Therapist Doubles as Asylum Advocate



Sahil Sharma, a third-year student in the Wright Institute’s Doctor of Clinical Psychology (Psy.D.) program, is spending his training year developing not only his clinical and assessment skills, but also learning to compose asylum evaluations for many of his clients. Placed at Partnerships for Trauma Recovery, a relatively new Bay Area nonprofit, Sahil works with people who were forced to flee their countries of origin.

“Our clients include refugees, asylum seekers, and victims of human trafficking and other atrocities,” he explained. “At my placement, we provide free mental health services and work closely with local legal agencies to provide asylum evaluations for court to help our clients remain legally in the country.”

As his clients’ therapist and advocate, Sahil’s role is distinct from that of an expert witness but still potentially extremely influential.

“It is understood by the courts that I am also my clients’ therapist, so it is not my job to assess whether someone is telling the truth about what happened to them,” he explained. “Instead, my role is to evaluate whether someone truly has the symptoms they say they have and show how the traumas they experienced in their countries have affected them.”

One of the requirements for gaining asylum is that a person must apply within one year of arriving in the country, so part of the evaluation is to help justify why a client was not able to file within that time frame. In his reports, Sahil must use clinical language to describe the symptoms his clients were exhibiting that inhibited them from following the law.

“Common symptoms I see include: sleep disturbance, anxiety and depression, flashbacks, general fearfulness, being easily startled, social isolation, mistrust and all other symptoms of post-traumatic stress,” he said.

Sahil’s clients hail from virtually all over the world. “We have a lot of clients from Central America—fleeing wars, gangs and other forms of persecution—as well as Asia, many African countries and the Middle East,” he said.

Sahil applied to this site in particular because of his passion for working with people who have undergone serious trauma.

“I knew I wanted to work with survivors of trauma in a psychodynamic framework, but when I applied to this practicum site, asylum evaluations was not even listed as a formal part of the work,” he said. “Had I known, I would have been even more enthusiastic about applying here.”

A major obstacle to the therapeutic process in this setting is that many of Sahil’s clients don’t even know what therapy is or why they are there.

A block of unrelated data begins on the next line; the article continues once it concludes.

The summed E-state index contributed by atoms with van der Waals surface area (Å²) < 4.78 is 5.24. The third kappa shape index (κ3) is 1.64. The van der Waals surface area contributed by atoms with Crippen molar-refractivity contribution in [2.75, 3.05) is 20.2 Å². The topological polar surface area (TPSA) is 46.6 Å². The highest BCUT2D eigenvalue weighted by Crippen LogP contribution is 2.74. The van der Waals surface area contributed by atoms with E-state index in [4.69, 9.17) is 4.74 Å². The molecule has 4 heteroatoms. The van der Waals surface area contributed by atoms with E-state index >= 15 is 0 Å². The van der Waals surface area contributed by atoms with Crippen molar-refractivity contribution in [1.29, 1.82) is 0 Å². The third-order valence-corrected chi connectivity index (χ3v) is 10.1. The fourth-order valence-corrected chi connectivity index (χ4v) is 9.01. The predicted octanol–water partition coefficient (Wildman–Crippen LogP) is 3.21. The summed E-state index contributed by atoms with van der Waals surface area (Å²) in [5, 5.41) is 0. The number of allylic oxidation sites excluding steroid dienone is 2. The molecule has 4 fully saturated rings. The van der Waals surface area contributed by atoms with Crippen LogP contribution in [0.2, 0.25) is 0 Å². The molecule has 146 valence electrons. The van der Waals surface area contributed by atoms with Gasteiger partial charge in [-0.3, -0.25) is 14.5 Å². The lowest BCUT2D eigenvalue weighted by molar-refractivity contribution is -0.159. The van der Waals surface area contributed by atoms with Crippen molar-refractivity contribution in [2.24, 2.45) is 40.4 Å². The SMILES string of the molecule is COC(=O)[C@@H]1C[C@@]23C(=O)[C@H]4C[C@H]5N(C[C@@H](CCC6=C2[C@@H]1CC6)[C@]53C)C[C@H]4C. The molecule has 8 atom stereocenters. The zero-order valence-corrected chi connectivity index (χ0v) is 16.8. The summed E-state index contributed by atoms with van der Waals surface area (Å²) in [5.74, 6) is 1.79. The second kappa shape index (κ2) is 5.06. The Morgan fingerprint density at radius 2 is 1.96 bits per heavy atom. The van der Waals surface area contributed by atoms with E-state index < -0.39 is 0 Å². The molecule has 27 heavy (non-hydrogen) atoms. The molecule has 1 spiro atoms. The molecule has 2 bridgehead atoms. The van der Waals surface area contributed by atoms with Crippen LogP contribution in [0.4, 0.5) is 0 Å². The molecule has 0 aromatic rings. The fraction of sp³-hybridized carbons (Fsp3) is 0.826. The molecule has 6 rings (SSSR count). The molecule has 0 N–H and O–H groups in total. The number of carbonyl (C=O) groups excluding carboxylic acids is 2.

“Most of our clients were referred by their lawyers or doctors who saw signs of PTSD, but it is our job to show them that we are trustworthy and here to help,” he said. “Universally, people understand words like ‘stress,’ ‘worry, and ‘nerves,’ so I often start by describing the symptoms people who have faced trauma often experience. When I go through the assessments, people often feel relieved hearing the questions because they know they are going through something but may not realize why or that these are normal reactions from people who have endured what they have.”

Something else Sahil has noticed is that clients often come in to talk about their legal cases, and through that process realize that they are feeling better just from talking about what happened to them to someone willing to listen empathically. “That will often keep them coming back for therapy, even when the legal case is over,” he said.

While Sahil finds the work extremely fulfilling, he said hearing his clients’ stories can also weigh on him and his colleagues.

“It’s mind boggling hearing about the experiences some of my clients have had, but it speaks to their resilience,” he said. “And when you think about it, the people we see are only a small fraction of the people in the world going through this. It’s crazy to think that there are still so many people in the world going through the things they tell me about—many of who will never escape their countries.”

Although it is only his third year as a trainee, Sahil believes his work at Partnerships for Trauma Recovery will influence his career as a psychologist long-term.

“An immigrant myself, I was compelled by psychological work that includes helping people through their acculturation processes and being with people in their experiences of restarting somewhere new. It really brings to light the universality of human experience,” Sahil said. “This year, I am really enjoying the dual impact I can have as both a therapist and an advocate, and I can see myself doing this kind of work throughout my career.”


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